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Am J Cardiol. 1997 Aug 15;80(4):481-5.

Comparison of alcoholic cardiomyopathy in women versus men.

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  • 1Department of Medicine, Hospital Clínic i Provincial, University of Barcelona, Spain.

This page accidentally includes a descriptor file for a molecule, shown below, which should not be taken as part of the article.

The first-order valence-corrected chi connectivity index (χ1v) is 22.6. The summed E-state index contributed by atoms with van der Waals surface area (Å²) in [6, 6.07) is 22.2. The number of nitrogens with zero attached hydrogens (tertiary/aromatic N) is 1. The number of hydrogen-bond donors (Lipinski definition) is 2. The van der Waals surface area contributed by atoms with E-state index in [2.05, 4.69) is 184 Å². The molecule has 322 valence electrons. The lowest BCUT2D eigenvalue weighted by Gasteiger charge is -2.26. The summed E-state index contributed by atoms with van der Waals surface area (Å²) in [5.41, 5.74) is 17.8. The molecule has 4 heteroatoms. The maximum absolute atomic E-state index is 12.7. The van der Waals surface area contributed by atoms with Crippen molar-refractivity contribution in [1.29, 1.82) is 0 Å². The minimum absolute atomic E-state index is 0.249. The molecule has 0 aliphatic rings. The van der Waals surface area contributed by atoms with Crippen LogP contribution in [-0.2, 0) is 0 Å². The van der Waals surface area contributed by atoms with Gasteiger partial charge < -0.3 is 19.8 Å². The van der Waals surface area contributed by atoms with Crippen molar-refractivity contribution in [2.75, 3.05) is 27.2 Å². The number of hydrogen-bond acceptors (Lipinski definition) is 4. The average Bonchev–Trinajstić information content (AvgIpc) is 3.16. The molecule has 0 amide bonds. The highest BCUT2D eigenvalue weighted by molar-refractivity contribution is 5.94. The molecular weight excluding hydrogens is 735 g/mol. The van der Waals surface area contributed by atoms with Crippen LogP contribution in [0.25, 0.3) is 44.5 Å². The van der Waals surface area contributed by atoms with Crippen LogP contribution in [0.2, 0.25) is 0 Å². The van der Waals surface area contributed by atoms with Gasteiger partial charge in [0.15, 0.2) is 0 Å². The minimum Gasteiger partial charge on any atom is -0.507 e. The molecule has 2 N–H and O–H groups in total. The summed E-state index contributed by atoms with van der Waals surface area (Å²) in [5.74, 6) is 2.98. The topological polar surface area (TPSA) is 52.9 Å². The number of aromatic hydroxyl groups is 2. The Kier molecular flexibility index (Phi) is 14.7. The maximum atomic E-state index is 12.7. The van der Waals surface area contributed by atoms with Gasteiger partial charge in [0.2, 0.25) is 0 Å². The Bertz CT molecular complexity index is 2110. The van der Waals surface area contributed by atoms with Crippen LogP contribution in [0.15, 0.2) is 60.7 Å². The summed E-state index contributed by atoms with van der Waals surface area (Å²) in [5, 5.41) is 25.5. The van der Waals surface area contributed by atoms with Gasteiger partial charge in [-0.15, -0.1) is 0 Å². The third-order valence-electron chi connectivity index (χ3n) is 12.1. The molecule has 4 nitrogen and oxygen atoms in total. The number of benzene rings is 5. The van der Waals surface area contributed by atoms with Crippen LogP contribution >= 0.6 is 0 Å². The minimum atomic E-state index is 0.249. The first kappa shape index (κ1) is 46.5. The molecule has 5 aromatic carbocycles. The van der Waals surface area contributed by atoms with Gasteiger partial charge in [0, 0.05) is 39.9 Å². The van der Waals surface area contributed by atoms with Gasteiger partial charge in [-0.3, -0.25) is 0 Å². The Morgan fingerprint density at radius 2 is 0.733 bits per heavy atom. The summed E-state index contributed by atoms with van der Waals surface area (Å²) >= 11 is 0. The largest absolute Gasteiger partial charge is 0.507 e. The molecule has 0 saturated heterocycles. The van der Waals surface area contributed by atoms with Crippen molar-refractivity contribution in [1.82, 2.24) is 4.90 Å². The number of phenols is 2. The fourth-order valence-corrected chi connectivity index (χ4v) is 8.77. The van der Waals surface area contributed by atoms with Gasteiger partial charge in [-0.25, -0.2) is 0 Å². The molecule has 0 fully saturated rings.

To compare the prevalence and cardiac status of male and female alcoholics with alcoholic cardiomyopathy during a 5-year period, all chronic alcoholics with dilated cardiomyopathy who had clinical symptoms of heart failure were included. Alcoholic cardiomyopathy was diagnosed in 10 chronic alcoholic women and in 26 men; the prevalence of alcoholic cardiomyopathy was similar in both sexes. No significant differences were observed in age, nutritional parameters, and clinical and radiologic data of heart failure between the 2 groups. Alcoholic women reported a significantly lower daily dose of ethanol (p = 0.002), a shorter duration of alcoholism (p = 0.017), and a lower total lifetime dose of ethanol consumption (p = 0.001), and had a lower New York Heart Association functional class than men. Women also had lesser ventricular dysfunction than men. In a multivariate analysis, left ventricular systolic dysfunction was related to the total lifetime dose of ethanol consumption (p <0.04), but not to gender. Finally, when patients were matched for left ventricular ejection fraction, women had consumed a lower total lifetime dose of ethanol than men (p <0.001). The prevalence of alcoholic women with dilated cardiomyopathy was found to be similar to that of alcoholic men, although women required a lower total lifetime dose of ethanol to develop the disease.

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